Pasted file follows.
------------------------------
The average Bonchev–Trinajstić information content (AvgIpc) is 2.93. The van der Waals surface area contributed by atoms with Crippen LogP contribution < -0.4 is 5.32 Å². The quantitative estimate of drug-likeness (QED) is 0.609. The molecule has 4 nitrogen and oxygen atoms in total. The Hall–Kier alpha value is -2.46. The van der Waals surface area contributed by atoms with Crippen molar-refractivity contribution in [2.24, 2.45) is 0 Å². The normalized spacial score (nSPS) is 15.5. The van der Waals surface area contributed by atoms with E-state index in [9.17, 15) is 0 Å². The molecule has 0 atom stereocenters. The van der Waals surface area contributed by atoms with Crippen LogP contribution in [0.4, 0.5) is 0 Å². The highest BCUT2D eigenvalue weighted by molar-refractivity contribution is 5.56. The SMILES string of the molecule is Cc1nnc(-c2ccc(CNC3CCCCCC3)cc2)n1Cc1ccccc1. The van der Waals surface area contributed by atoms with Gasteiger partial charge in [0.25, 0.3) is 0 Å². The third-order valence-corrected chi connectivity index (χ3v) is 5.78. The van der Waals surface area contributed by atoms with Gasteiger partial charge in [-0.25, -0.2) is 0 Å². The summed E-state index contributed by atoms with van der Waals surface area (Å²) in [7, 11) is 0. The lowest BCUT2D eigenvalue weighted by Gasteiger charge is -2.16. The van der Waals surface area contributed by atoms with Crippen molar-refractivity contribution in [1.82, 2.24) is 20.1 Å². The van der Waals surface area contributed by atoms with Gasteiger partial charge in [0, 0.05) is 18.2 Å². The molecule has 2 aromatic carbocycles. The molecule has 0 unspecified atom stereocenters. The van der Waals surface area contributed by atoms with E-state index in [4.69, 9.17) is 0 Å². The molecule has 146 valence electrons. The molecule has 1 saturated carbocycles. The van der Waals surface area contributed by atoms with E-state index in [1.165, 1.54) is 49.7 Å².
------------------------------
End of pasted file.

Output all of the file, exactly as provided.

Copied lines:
The average Bonchev–Trinajstić information content (AvgIpc) is 2.93. The van der Waals surface area contributed by atoms with Crippen LogP contribution < -0.4 is 5.32 Å². The quantitative estimate of drug-likeness (QED) is 0.609. The molecule has 4 nitrogen and oxygen atoms in total. The Hall–Kier alpha value is -2.46. The van der Waals surface area contributed by atoms with Crippen molar-refractivity contribution in [2.24, 2.45) is 0 Å². The normalized spacial score (nSPS) is 15.5. The van der Waals surface area contributed by atoms with E-state index in [9.17, 15) is 0 Å². The molecule has 0 atom stereocenters. The van der Waals surface area contributed by atoms with Crippen LogP contribution in [0.4, 0.5) is 0 Å². The highest BCUT2D eigenvalue weighted by molar-refractivity contribution is 5.56. The SMILES string of the molecule is Cc1nnc(-c2ccc(CNC3CCCCCC3)cc2)n1Cc1ccccc1. The van der Waals surface area contributed by atoms with Gasteiger partial charge in [0.25, 0.3) is 0 Å². The third-order valence-corrected chi connectivity index (χ3v) is 5.78. The van der Waals surface area contributed by atoms with Gasteiger partial charge in [-0.25, -0.2) is 0 Å². The summed E-state index contributed by atoms with van der Waals surface area (Å²) in [7, 11) is 0. The lowest BCUT2D eigenvalue weighted by Gasteiger charge is -2.16. The van der Waals surface area contributed by atoms with Crippen molar-refractivity contribution in [1.82, 2.24) is 20.1 Å². The van der Waals surface area contributed by atoms with Gasteiger partial charge in [0, 0.05) is 18.2 Å². The molecule has 2 aromatic carbocycles. The molecule has 0 unspecified atom stereocenters. The van der Waals surface area contributed by atoms with E-state index in [4.69, 9.17) is 0 Å². The molecule has 146 valence electrons. The molecule has 1 saturated carbocycles. The van der Waals surface area contributed by atoms with E-state index in [1.165, 1.54) is 49.7 Å².